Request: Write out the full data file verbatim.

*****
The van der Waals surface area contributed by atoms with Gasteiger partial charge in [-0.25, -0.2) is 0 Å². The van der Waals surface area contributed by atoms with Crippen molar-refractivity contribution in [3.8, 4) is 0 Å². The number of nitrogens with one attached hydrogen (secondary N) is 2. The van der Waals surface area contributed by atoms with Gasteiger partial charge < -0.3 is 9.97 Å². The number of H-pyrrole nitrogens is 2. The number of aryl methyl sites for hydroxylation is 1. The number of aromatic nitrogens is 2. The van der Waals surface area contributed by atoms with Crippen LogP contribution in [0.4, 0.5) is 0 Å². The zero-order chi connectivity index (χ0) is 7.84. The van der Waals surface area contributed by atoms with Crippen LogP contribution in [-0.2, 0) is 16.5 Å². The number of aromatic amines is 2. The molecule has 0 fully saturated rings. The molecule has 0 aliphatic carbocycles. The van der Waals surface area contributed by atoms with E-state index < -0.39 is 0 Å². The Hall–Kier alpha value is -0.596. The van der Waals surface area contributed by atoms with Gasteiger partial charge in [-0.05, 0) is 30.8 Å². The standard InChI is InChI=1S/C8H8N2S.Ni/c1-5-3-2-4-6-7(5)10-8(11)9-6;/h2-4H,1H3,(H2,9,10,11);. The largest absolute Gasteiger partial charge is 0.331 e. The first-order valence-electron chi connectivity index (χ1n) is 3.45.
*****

The van der Waals surface area contributed by atoms with Gasteiger partial charge in [-0.25, -0.2) is 0 Å². The van der Waals surface area contributed by atoms with Crippen molar-refractivity contribution in [3.8, 4) is 0 Å². The number of nitrogens with one attached hydrogen (secondary N) is 2. The van der Waals surface area contributed by atoms with Gasteiger partial charge < -0.3 is 9.97 Å². The number of H-pyrrole nitrogens is 2. The number of aryl methyl sites for hydroxylation is 1. The number of aromatic nitrogens is 2. The van der Waals surface area contributed by atoms with Crippen LogP contribution in [0.4, 0.5) is 0 Å². The zero-order chi connectivity index (χ0) is 7.84. The van der Waals surface area contributed by atoms with Crippen LogP contribution in [-0.2, 0) is 16.5 Å². The number of aromatic amines is 2. The molecule has 0 fully saturated rings. The molecule has 0 aliphatic carbocycles. The van der Waals surface area contributed by atoms with E-state index < -0.39 is 0 Å². The Hall–Kier alpha value is -0.596. The van der Waals surface area contributed by atoms with Gasteiger partial charge in [-0.05, 0) is 30.8 Å². The standard InChI is InChI=1S/C8H8N2S.Ni/c1-5-3-2-4-6-7(5)10-8(11)9-6;/h2-4H,1H3,(H2,9,10,11);. The largest absolute Gasteiger partial charge is 0.331 e. The first-order valence-electron chi connectivity index (χ1n) is 3.45.